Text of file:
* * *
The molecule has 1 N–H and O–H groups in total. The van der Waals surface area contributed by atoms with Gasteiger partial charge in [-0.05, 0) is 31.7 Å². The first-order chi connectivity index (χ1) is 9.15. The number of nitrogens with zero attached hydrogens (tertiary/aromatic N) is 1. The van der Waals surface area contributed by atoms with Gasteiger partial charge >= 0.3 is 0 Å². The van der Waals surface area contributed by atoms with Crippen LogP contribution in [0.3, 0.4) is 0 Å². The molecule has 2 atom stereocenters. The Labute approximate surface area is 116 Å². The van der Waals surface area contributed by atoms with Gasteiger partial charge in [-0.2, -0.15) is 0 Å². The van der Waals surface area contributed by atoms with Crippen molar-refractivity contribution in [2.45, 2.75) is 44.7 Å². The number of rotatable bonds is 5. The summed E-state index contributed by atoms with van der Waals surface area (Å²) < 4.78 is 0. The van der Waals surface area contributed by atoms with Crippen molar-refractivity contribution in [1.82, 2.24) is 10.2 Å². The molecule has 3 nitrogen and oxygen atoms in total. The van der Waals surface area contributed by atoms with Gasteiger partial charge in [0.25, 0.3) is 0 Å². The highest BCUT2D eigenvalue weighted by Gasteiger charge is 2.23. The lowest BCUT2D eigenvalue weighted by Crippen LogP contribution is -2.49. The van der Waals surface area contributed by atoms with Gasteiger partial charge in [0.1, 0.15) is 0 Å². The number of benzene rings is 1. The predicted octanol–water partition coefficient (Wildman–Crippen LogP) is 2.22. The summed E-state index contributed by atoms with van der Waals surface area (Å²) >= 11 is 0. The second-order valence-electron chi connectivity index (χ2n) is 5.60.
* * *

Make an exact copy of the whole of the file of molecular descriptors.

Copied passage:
The molecule has 1 N–H and O–H groups in total. The van der Waals surface area contributed by atoms with Gasteiger partial charge in [-0.05, 0) is 31.7 Å². The first-order chi connectivity index (χ1) is 9.15. The number of nitrogens with zero attached hydrogens (tertiary/aromatic N) is 1. The van der Waals surface area contributed by atoms with Gasteiger partial charge >= 0.3 is 0 Å². The van der Waals surface area contributed by atoms with Crippen LogP contribution in [0.3, 0.4) is 0 Å². The molecule has 2 atom stereocenters. The Labute approximate surface area is 116 Å². The van der Waals surface area contributed by atoms with Gasteiger partial charge in [-0.2, -0.15) is 0 Å². The van der Waals surface area contributed by atoms with Crippen molar-refractivity contribution in [2.45, 2.75) is 44.7 Å². The number of rotatable bonds is 5. The summed E-state index contributed by atoms with van der Waals surface area (Å²) < 4.78 is 0. The van der Waals surface area contributed by atoms with Crippen molar-refractivity contribution in [1.82, 2.24) is 10.2 Å². The molecule has 3 nitrogen and oxygen atoms in total. The van der Waals surface area contributed by atoms with Gasteiger partial charge in [0.25, 0.3) is 0 Å². The highest BCUT2D eigenvalue weighted by Gasteiger charge is 2.23. The lowest BCUT2D eigenvalue weighted by Crippen LogP contribution is -2.49. The van der Waals surface area contributed by atoms with Gasteiger partial charge in [0.1, 0.15) is 0 Å². The number of benzene rings is 1. The predicted octanol–water partition coefficient (Wildman–Crippen LogP) is 2.22. The summed E-state index contributed by atoms with van der Waals surface area (Å²) >= 11 is 0. The second-order valence-electron chi connectivity index (χ2n) is 5.60.